Tiger Woods' First Round At The Masters Not Available For Viewing On TV, Online
Tiger Woods will "play the bulk of the first round of the Masters out of view of audiences with access via television or computer," according to John Strege of GOLFDIGEST.com. Woods teed off at 10:45am ET today, but "coverage of the Masters on ESPN begins" at 3:00pm. Live coverage of "two featured groups will be shown at Masters.com or via a Masters app, neither of them featuring Woods." Woods will not make his "first appearance on the web until he arrives at Amen Corner, and then at the 15th and 16th holes, each part of live coverage at Masters.com" (GOLFDIGEST.com, 4/10). USA TODAY's Nick Schwartz wrote missing Woods today "wouldn't be such a big deal if it wasn't completely avoidable." He is in a "featured group on Friday (players are allowed to be in a Masters.com featured group only once), but his late tee time of 1:41 p.m. means the majority of his round will sync with live television coverage anyway." By putting Woods in a featured group today, fans would have "been able to see just about every one of his first 36 holes as they happen" (USATODAY.com, 4/10). GOLFCHANNEL.com's Jay Coffin wrote Augusta National has "always struggled with the concept of giving the viewer everything they want vs. leaving them wanting more." This year is "no exception." It "doesn’t seem to make sense that Joe Viewer won’t get to see the prohibitive favorite, the No. 1 player in the world" (GOLFCHANNEL.com, 4/10).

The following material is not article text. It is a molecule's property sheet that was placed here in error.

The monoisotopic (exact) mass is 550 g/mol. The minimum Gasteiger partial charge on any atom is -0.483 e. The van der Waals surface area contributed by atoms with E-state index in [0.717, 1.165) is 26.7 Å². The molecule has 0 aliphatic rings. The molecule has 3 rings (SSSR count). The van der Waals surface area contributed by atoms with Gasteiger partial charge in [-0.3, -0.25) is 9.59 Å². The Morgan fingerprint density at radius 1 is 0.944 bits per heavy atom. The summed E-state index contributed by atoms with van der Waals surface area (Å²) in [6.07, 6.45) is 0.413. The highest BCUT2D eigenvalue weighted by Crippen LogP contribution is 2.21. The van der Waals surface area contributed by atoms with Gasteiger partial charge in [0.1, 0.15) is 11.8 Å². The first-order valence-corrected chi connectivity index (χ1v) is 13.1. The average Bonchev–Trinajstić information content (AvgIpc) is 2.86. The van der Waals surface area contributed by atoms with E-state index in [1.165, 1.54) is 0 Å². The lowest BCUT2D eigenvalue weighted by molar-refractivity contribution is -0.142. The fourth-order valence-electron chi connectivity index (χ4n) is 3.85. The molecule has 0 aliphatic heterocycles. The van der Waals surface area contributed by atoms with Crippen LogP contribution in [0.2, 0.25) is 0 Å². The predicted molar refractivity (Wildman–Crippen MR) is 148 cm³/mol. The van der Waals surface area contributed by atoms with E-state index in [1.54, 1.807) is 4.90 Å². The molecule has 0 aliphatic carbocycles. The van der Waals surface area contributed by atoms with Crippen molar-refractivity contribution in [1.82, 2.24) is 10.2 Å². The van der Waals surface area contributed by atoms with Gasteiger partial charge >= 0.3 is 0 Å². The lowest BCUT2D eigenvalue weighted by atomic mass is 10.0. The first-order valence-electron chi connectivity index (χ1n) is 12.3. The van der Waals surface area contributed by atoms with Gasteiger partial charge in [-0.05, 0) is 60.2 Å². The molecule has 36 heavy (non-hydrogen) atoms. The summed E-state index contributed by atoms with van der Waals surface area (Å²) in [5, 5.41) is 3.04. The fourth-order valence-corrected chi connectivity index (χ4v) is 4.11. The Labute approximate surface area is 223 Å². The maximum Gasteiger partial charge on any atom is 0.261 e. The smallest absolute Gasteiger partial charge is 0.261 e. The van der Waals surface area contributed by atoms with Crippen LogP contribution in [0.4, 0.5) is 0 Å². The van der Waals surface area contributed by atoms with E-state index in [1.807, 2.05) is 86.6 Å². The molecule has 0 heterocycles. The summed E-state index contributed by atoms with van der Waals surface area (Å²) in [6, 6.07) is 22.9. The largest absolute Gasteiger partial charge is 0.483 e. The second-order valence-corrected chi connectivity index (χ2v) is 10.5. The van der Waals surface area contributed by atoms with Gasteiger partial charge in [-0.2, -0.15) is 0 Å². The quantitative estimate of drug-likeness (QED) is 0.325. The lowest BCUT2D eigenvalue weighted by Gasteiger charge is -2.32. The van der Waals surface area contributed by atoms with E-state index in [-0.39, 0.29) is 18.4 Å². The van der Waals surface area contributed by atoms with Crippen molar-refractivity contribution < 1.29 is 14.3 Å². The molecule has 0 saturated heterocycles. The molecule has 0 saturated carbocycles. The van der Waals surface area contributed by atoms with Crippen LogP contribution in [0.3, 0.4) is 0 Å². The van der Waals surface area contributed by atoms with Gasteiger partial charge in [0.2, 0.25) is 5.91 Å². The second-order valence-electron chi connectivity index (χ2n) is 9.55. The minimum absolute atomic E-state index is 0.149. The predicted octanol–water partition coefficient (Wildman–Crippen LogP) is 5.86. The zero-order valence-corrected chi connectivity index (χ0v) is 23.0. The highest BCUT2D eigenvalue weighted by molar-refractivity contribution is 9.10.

FAMILY MATTERS: GOLF.com's Sarah Kwak wrote since ESPN began televising The Masters' Par-3 Contest in '08, it has "turned into midweek must-see TV." The on-screen action at times is "unbearably cute," as scenes include kids "sporting white coveralls, taking putts for their dads or granddads; proud mothers standing by smiling while snapping photos of their sons signing autographs for fans." The event attracts fans because it "gives a glimpse into the players' lives, showing them interacting with their families, as if they were chipping shots in their backyard." The Par-3 is a "low-stake couple of hours where personality puts on a good show-and who knows what will happen out there" (GOLF.com, 4/10).
ALL HANDS ON DECK: In Augusta, Wayne Staats notes Golf Channel’s studio at Augusta National this week includes "three sets -- the patio that overlooks the practice facilities, the library and the fireplace." Golf Channel anchor Rich Lerner said, "It’s a beautiful set and location. It’s stunning. We’re able to sort of maximize the space here to represent different looks, but it’s in keeping with the club itself." When one set in the 23 foot-by-25 foot studio "becomes the stage, the other two become work stations or the place to oversee filming." The net will provide "about 70 hours of live news and coverage of this year’s Masters." Meanwhile, ESPN will have updates from Augusta began at 9:00am and will return "every 30 minutes" until live coverage begins. Scott Van Pelt and Andy North "work alongside the production team, watching the action together." If there is a "particular shot North wants for the night’s segment, he’ll share his thoughts, and the crew will try to work it into the show. Meanwhile, ESPN VP/Producation Mike McQuade said that there will be "almost as many segments exclusively for online as there are for television" (AUGUSTA CHRONICLE, 4/11).
IN 140 CHARACTERS OR LESS: Blogger Ed Sherman notes veteran golf writer Dan Jenkins is "back tweeting at the Masters this week," and he is a "must follow." You will "never read a better use of 140 characters in social media." Golf Digest Exec Editor Michael O'Malley "assists Jenkins with his tweets at golf's four majors and the Ryder Cup." O'Malley said of the World Golf HOFer, "He throws out a line and I'll plug it in, and if he's exceeding the 140-character capacity, we'll talk it out." He added Jenkins is "the wittiest, funniest, most knowledgeable golf writer of this or any other generation" (SHERMANREPORT.com, 4/11).